A new approach to treating Alzheimer’s disease may make it possible to eventually reverse memory loss, a new study shows.
When researchers focused on gene changes that epigenetics—rather than DNA sequences—cause, it was possible to reverse memory decline in mice.
“In this paper, we have not only identified the epigenetic factors that contribute to the memory loss, we also found ways to temporarily reverse them in an animal model of AD,” says Zhen Yan, professor in the physiology and biophysics department at the Jacobs School of Medicine and Biomedical Sciences at the University at Buffalo and senior author of the paper in Brain.
Scientists conducted the research on mouse models carrying gene mutations for familial Alzheimer’s—where more than one member of a family has the disease—and on post-mortem brain tissues from Alzheimer’s patients.
Dramatic cognitive decline
Both genetic and environmental risk factors, such as aging, cause Alzheimer’s disease, researchers say. The combination causes epigenetic changes that then lead to gene expression changes, but scientists aren’t sure how.
The epigenetic changes in Alzheimer’s disease happen primarily in the later stages, when patients are unable to retain recently learned information and exhibit the most dramatic cognitive decline, Yan says. A key reason for the cognitive decline is the loss of glutamate receptors, which are critical to learning and short-term memory.
“We found that in Alzheimer’s disease, many subunits of glutamate receptors in the frontal cortex are downregulated, disrupting the excitatory signals, which impairs working memory,” Yan says.
Repressive histone modification, which is elevated in Alzheimer’s disease, leads to glutamate receptors loss. Researchers saw this both in the animal models and in human patients’ post-mortem tissue.
“We were quite surprised to see such dramatic cognitive improvement.”
Histone modifiers change the structure of chromatin, which controls how genetic material gains access to a cell’s transcriptional machinery, Yan says.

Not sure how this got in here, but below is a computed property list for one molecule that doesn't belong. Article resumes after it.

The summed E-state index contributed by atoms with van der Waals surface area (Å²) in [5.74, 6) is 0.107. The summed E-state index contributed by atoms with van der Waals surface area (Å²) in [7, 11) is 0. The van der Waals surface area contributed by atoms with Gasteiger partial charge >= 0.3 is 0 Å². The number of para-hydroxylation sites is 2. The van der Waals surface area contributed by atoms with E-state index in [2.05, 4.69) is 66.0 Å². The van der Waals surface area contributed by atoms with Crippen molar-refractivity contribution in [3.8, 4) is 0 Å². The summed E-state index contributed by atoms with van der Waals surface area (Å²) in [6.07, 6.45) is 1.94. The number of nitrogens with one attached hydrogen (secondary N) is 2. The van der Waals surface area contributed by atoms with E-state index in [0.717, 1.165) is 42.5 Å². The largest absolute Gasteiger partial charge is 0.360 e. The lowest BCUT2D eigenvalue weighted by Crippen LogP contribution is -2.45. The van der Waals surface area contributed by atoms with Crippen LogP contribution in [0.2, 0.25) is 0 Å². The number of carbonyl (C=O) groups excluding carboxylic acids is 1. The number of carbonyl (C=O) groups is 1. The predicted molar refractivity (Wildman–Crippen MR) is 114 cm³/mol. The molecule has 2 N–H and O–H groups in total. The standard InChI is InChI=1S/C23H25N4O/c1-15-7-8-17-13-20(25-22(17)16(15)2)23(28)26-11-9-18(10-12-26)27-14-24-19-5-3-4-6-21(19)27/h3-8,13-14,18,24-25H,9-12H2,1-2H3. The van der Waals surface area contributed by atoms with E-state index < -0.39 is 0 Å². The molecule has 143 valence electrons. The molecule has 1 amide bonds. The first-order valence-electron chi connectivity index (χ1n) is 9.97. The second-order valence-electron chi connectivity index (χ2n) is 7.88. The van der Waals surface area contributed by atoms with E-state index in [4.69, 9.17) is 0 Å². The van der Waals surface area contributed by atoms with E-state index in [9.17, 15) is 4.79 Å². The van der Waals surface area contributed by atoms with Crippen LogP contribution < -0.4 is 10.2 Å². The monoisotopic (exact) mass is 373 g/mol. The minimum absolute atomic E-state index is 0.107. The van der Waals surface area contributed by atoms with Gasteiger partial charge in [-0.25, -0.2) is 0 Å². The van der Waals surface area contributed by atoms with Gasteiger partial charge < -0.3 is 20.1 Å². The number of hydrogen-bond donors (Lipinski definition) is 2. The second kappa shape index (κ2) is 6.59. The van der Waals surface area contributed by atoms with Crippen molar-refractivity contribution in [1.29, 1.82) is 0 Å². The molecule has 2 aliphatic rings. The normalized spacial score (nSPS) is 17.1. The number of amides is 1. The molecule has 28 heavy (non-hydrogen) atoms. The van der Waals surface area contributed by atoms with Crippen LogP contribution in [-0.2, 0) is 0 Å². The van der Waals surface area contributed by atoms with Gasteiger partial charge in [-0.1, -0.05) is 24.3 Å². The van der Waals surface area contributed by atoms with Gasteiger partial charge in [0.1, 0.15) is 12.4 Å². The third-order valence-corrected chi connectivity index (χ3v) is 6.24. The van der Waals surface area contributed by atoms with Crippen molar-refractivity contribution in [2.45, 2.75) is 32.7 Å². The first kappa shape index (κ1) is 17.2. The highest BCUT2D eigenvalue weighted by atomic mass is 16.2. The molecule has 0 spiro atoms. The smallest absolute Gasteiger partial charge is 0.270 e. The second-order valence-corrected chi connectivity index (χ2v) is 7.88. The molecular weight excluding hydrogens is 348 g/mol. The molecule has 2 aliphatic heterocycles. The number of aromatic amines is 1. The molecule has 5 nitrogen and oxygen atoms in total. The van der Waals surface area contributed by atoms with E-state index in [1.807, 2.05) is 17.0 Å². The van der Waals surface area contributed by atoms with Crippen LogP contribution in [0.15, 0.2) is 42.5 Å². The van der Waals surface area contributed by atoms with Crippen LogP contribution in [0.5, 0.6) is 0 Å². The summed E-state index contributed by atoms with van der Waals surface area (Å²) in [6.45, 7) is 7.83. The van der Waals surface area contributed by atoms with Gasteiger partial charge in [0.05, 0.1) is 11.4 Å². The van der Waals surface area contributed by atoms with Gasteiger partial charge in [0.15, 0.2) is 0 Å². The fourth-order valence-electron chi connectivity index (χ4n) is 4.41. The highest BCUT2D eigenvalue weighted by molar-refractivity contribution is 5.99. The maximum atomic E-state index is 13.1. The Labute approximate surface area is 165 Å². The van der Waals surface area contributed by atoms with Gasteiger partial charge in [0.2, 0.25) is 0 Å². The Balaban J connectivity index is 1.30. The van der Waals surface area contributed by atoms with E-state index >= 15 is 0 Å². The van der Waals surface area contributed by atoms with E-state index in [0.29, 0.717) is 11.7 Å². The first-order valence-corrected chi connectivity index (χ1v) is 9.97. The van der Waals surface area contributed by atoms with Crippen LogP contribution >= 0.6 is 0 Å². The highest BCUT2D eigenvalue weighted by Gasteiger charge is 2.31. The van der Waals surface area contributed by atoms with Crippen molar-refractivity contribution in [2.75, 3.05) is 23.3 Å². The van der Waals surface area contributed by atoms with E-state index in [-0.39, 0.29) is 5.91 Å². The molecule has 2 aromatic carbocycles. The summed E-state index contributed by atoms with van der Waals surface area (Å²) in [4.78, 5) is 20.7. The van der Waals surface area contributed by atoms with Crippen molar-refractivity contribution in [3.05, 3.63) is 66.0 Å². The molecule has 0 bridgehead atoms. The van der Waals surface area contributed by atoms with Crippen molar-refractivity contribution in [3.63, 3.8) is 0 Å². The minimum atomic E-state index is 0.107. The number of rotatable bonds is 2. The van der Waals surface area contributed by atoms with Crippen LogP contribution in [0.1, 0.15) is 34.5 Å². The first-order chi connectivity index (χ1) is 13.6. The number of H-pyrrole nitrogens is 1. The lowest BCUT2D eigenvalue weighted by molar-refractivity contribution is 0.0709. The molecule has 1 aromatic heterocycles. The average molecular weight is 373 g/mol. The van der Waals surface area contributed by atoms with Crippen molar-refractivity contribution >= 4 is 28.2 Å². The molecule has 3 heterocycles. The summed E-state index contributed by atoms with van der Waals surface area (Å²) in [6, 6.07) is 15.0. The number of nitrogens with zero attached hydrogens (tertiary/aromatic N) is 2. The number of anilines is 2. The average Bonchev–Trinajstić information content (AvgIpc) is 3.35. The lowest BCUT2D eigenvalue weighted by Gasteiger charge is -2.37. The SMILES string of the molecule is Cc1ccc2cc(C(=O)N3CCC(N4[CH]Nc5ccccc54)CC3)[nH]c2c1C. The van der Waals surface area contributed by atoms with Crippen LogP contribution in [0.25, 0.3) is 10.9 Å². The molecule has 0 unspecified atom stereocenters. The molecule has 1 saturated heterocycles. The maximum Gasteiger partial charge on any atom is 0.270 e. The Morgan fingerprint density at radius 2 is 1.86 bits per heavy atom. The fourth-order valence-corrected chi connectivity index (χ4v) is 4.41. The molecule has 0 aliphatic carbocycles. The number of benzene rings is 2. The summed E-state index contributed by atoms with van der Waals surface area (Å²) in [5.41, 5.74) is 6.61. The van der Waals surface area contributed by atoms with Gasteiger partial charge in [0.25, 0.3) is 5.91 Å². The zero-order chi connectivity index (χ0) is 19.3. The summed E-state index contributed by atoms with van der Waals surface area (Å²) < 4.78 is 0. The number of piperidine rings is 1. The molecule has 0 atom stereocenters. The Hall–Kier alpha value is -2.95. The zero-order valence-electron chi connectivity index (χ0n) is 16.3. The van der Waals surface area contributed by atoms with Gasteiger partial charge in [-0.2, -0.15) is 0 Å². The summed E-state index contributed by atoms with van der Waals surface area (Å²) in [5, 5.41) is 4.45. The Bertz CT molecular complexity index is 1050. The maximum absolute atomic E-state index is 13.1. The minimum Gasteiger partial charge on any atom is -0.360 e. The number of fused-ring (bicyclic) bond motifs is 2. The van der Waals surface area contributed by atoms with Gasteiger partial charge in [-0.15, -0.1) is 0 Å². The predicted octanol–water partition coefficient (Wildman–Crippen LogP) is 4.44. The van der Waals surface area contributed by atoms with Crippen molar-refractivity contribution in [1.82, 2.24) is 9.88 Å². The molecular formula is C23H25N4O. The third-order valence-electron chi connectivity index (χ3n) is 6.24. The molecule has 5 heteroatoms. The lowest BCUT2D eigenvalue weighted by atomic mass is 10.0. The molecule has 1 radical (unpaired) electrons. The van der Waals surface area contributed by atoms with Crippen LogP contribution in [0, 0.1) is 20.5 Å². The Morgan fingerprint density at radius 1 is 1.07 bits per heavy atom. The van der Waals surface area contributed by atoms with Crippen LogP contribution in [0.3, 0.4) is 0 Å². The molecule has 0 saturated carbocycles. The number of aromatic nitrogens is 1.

“This AD-linked abnormal histone modification is what represses gene expression, diminishing glutamate receptors, which leads to loss of synaptic function and memory deficits.”
Understanding that process reveals potential drug targets, she says, since enzymes control or catalyze repressive histone modification.
“Our study not only reveals the correlation between epigenetic changes and AD, we also found we can correct the cognitive dysfunction by targeting the epigenetic enzymes to restore glutamate receptors,” Yan says.
Researchers injected the mice three times with compounds designed to inhibit the enzyme that controls repressive histone modification.
“When we gave the AD animals this enzyme inhibitor, we saw the rescue of cognitive function confirmed through evaluations of recognition memory, spatial memory, and working memory. We were quite surprised to see such dramatic cognitive improvement,” Yan says. “At the same time, we saw the recovery of glutamate receptor expression and function in the frontal cortex.”
The improvements lasted for one week; future studies will focus on developing compounds that penetrate the brain more effectively and are longer-lasting.
Alzheimer’s and other brain disorders are often polygenetic diseases, Yan says, involving many genes, with each causing a modest impact. An epigenetic approach is advantageous because epigenetic processes control not just one gene but many genes.
“An epigenetic approach can correct a network of genes, which will collectively restore cells to their normal state and restore the complex brain function,” she says.
“We have provided evidence showing that abnormal epigenetic regulation of glutamate receptor expression and function did contribute to cognitive decline in Alzheimer’s disease. If many of the dysregulated genes in AD are normalized by targeting specific epigenetic enzymes, it will be possible to restore cognitive function and behavior.”
Additional coauthors are from the University at Buffalo, Chongqing Medical University, and the Beijing Institute for Brain Disorders, Capital Medical University. The National Institutes of Health supported the work.
Source: University at Buffalo